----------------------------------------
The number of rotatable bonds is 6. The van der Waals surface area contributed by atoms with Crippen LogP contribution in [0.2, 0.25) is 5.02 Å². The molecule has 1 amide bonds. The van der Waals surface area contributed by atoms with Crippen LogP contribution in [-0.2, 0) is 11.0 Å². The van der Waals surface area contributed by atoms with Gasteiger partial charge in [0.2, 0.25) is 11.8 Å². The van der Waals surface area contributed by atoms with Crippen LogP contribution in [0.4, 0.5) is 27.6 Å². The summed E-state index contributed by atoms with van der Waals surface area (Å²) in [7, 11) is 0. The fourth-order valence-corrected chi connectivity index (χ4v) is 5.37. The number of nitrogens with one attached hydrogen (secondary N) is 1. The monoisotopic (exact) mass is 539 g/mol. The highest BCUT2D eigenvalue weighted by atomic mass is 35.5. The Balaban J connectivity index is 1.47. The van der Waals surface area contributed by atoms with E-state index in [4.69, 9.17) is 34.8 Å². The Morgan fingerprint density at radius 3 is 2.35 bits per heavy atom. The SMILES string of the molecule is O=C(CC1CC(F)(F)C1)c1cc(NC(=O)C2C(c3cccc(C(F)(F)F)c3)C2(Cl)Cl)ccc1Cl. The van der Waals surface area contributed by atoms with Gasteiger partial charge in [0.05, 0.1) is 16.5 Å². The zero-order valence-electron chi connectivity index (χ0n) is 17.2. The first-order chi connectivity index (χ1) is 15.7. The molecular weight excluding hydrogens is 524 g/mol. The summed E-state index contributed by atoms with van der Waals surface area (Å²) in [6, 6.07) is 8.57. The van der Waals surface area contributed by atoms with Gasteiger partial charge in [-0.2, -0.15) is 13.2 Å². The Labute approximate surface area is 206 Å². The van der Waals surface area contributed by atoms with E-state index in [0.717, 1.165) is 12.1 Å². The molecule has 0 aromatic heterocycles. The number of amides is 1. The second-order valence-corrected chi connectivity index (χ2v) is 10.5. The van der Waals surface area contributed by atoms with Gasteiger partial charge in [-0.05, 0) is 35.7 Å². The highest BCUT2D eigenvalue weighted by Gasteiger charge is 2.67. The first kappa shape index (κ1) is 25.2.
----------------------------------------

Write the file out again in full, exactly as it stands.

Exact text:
The number of rotatable bonds is 6. The van der Waals surface area contributed by atoms with Crippen LogP contribution in [0.2, 0.25) is 5.02 Å². The molecule has 1 amide bonds. The van der Waals surface area contributed by atoms with Crippen LogP contribution in [-0.2, 0) is 11.0 Å². The van der Waals surface area contributed by atoms with Gasteiger partial charge in [0.2, 0.25) is 11.8 Å². The van der Waals surface area contributed by atoms with Crippen LogP contribution in [0.4, 0.5) is 27.6 Å². The summed E-state index contributed by atoms with van der Waals surface area (Å²) in [7, 11) is 0. The fourth-order valence-corrected chi connectivity index (χ4v) is 5.37. The number of nitrogens with one attached hydrogen (secondary N) is 1. The monoisotopic (exact) mass is 539 g/mol. The highest BCUT2D eigenvalue weighted by atomic mass is 35.5. The Balaban J connectivity index is 1.47. The van der Waals surface area contributed by atoms with E-state index in [4.69, 9.17) is 34.8 Å². The Morgan fingerprint density at radius 3 is 2.35 bits per heavy atom. The SMILES string of the molecule is O=C(CC1CC(F)(F)C1)c1cc(NC(=O)C2C(c3cccc(C(F)(F)F)c3)C2(Cl)Cl)ccc1Cl. The van der Waals surface area contributed by atoms with Gasteiger partial charge in [0.05, 0.1) is 16.5 Å². The zero-order valence-electron chi connectivity index (χ0n) is 17.2. The first-order chi connectivity index (χ1) is 15.7. The molecular weight excluding hydrogens is 524 g/mol. The summed E-state index contributed by atoms with van der Waals surface area (Å²) in [6, 6.07) is 8.57. The van der Waals surface area contributed by atoms with Gasteiger partial charge in [-0.2, -0.15) is 13.2 Å². The Labute approximate surface area is 206 Å². The van der Waals surface area contributed by atoms with E-state index in [0.717, 1.165) is 12.1 Å². The molecule has 0 aromatic heterocycles. The number of amides is 1. The second-order valence-corrected chi connectivity index (χ2v) is 10.5. The van der Waals surface area contributed by atoms with Gasteiger partial charge in [-0.05, 0) is 35.7 Å². The highest BCUT2D eigenvalue weighted by Gasteiger charge is 2.67. The first kappa shape index (κ1) is 25.2.